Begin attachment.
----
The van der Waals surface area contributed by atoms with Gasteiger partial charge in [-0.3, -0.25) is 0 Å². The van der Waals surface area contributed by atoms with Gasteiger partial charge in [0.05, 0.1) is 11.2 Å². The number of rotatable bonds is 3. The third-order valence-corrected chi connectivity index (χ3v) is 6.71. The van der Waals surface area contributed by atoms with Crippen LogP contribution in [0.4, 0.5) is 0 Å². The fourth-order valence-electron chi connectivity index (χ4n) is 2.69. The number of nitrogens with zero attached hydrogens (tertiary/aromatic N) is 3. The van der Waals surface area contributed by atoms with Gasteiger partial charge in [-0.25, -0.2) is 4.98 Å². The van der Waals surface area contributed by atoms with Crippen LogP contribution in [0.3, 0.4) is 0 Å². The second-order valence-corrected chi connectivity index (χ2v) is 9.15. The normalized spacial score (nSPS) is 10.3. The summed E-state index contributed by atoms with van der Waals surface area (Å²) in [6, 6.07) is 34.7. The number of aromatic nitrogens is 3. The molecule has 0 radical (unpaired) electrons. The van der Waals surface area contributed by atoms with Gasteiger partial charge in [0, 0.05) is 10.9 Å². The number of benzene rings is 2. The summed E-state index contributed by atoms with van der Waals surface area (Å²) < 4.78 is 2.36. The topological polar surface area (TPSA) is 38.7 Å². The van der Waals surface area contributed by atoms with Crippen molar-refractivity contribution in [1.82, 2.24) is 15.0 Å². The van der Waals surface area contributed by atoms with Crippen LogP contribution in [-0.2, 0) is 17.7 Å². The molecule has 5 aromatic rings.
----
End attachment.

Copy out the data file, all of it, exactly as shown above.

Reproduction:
The van der Waals surface area contributed by atoms with Gasteiger partial charge in [-0.3, -0.25) is 0 Å². The van der Waals surface area contributed by atoms with Gasteiger partial charge in [0.05, 0.1) is 11.2 Å². The number of rotatable bonds is 3. The third-order valence-corrected chi connectivity index (χ3v) is 6.71. The van der Waals surface area contributed by atoms with Crippen LogP contribution in [0.4, 0.5) is 0 Å². The fourth-order valence-electron chi connectivity index (χ4n) is 2.69. The number of nitrogens with zero attached hydrogens (tertiary/aromatic N) is 3. The van der Waals surface area contributed by atoms with Gasteiger partial charge in [-0.25, -0.2) is 4.98 Å². The van der Waals surface area contributed by atoms with Crippen LogP contribution in [0.3, 0.4) is 0 Å². The second-order valence-corrected chi connectivity index (χ2v) is 9.15. The normalized spacial score (nSPS) is 10.3. The summed E-state index contributed by atoms with van der Waals surface area (Å²) in [6, 6.07) is 34.7. The number of aromatic nitrogens is 3. The molecule has 0 radical (unpaired) electrons. The van der Waals surface area contributed by atoms with Gasteiger partial charge in [0, 0.05) is 10.9 Å². The number of benzene rings is 2. The summed E-state index contributed by atoms with van der Waals surface area (Å²) < 4.78 is 2.36. The topological polar surface area (TPSA) is 38.7 Å². The van der Waals surface area contributed by atoms with Crippen molar-refractivity contribution in [1.82, 2.24) is 15.0 Å². The van der Waals surface area contributed by atoms with Crippen LogP contribution in [-0.2, 0) is 17.7 Å². The molecule has 5 aromatic rings.